The solution to the law school problem is going to have to start earlier than law school. Unless your independently wealthy, most people are going to need to work. Most people want jobs that come with greater prestiege and income potential than other jobs. A lot of people who don’t know better see law has a high income/pretiege job because thats how law is depicted in most movies and tv shows. A lot of people elect to go to law school because want the money and prestiege but lack any particular pasion or interest an another field.

    Law is basically being treated as a default job for intelligent but passionless people and the law schools are milking it for all its worth.

    • mpowell

      I don’t know what you mean by ‘earlier’. If people realize that law school is a giant scam (particulary low ranked schools), they will stop going to law school. It’s probably better that they realize this earlier on as an undergraduate, but the information problem is basically the same. People need to learn that being a lawyer is frequently a crappy job and also that becoming a lawyer right now is a terrible proposition for anyhow who can’t get into a top 10, maybe top 3 law school.

      • New Pre-Law Advisor

        This is exactly what I’m setting out to do as a new pre-law advisor. As a law school grad who went the PhD route I have a little more credibility with my students when I point out the horrible, inflated debt and the chances of getting a job to pay them off. I still don’t know if it’s having the desired effect, but at least I can sleep easily at night knowing that they had the info that I was denied.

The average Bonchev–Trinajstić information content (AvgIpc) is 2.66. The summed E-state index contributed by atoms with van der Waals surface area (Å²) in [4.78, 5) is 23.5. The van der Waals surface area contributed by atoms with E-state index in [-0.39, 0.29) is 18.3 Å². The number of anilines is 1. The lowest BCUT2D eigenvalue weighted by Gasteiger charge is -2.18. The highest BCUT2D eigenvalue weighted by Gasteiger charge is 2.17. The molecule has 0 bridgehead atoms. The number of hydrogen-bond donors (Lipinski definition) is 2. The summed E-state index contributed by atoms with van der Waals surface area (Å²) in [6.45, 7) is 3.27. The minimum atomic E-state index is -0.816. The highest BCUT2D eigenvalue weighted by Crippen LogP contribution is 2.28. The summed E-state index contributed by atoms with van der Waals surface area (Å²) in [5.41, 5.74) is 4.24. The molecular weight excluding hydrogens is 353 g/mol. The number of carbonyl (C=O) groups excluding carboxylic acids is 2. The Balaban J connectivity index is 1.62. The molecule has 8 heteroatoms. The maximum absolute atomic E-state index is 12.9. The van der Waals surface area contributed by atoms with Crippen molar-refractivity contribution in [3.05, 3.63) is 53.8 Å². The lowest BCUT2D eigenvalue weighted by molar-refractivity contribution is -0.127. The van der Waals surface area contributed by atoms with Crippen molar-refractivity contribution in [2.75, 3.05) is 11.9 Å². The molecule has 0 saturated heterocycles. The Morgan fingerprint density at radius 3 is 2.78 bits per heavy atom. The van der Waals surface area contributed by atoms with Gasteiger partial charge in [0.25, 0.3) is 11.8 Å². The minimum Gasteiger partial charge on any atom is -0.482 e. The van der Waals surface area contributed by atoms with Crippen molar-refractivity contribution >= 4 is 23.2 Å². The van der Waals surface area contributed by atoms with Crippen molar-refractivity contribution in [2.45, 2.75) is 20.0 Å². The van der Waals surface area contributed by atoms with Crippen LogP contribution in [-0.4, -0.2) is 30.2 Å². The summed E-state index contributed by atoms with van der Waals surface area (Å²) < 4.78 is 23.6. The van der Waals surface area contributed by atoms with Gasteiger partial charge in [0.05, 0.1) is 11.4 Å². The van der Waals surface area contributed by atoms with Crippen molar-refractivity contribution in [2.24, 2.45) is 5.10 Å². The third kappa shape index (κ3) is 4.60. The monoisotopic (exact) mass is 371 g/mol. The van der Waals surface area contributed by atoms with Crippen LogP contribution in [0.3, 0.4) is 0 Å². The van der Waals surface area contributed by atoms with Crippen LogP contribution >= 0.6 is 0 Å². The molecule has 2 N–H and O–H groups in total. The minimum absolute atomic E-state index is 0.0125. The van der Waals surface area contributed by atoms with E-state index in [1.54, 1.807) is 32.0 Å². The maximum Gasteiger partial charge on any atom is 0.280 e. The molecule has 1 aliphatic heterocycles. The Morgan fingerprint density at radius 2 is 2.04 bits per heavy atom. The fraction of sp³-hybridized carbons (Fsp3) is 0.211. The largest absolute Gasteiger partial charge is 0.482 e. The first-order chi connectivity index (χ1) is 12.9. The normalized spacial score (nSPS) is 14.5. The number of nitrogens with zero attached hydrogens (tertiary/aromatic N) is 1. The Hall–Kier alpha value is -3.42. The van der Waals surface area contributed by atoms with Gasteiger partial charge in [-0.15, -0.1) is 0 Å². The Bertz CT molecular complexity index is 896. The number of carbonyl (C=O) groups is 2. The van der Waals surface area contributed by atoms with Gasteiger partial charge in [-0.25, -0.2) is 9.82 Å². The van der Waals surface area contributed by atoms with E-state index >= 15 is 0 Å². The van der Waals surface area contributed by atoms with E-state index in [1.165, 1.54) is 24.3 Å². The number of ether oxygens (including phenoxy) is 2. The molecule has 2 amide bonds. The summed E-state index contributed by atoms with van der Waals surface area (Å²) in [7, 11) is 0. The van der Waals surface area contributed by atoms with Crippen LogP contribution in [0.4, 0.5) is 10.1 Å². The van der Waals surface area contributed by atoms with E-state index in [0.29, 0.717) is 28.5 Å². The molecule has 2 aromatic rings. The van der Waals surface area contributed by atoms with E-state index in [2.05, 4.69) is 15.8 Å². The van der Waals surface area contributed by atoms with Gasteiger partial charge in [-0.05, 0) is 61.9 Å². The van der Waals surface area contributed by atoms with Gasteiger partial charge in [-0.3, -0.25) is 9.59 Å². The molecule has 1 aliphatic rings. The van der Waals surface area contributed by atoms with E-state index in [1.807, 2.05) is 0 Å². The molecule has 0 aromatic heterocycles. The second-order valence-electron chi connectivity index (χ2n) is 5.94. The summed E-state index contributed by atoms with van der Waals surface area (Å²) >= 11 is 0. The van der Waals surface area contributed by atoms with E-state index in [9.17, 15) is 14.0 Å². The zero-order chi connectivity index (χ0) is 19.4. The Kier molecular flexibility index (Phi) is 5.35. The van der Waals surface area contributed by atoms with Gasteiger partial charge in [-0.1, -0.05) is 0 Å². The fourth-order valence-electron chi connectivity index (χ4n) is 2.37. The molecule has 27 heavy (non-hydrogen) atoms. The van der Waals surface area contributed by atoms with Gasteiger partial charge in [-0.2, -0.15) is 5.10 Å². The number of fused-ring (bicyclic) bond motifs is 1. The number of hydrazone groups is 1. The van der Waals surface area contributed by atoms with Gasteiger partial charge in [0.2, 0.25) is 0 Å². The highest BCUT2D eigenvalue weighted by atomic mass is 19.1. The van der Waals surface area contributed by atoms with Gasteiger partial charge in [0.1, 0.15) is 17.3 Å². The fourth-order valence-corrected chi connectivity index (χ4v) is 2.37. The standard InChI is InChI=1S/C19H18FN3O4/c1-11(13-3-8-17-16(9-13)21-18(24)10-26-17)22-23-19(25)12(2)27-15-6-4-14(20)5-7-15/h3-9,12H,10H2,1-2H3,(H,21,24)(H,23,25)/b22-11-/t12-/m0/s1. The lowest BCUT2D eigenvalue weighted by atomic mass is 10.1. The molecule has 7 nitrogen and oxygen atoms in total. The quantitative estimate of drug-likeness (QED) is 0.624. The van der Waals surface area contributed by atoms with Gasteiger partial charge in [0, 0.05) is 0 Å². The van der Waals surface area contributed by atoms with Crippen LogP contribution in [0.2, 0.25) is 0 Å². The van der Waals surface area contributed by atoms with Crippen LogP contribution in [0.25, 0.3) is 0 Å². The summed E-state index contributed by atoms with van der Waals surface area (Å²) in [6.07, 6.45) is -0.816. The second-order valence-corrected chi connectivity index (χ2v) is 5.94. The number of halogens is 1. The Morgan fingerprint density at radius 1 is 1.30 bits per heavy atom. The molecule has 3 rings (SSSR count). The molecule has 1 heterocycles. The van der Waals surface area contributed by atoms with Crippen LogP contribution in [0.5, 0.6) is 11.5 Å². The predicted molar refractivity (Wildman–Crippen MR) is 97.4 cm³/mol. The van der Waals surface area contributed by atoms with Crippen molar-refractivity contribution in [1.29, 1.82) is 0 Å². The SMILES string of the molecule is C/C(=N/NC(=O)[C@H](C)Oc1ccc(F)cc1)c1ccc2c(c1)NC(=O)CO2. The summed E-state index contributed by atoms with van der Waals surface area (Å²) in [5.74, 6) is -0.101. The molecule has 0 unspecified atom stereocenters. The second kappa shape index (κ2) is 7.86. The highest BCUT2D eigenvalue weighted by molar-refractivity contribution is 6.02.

• JoyfulA

          I got the horrible news today that my husband’s nephew wants to go to law school (or maybe my sister-in-law wants him to go to law school). Fortunately, I have plenty of material to send him.

      • Lee

        I think the basic problem is that a lot of people are approaching law school mentality thats something like “I don’t really have any passion but I want to make money and have prestiege, so I’ll become a lawyer.” To many people realize that this isn’t really true way too late. Even if they decide to decline to go to law school, it might be hard for them to get training an another field.

        If people realize the difficulties of becoming a lawyer sometime before their junior year of college, we might avoid a lot of hardship.

        • mpowell

          Sure, people shouldn’t be majoring in pre-law. I just don’t know how much harder it is to inform sophomores as opposed to seniors.

    • L2P

      I don’t know what you mean by “before law school.” What other people mean by “law school” is by making people know what “law school” means, and trying to rationalize the costs of “law school.”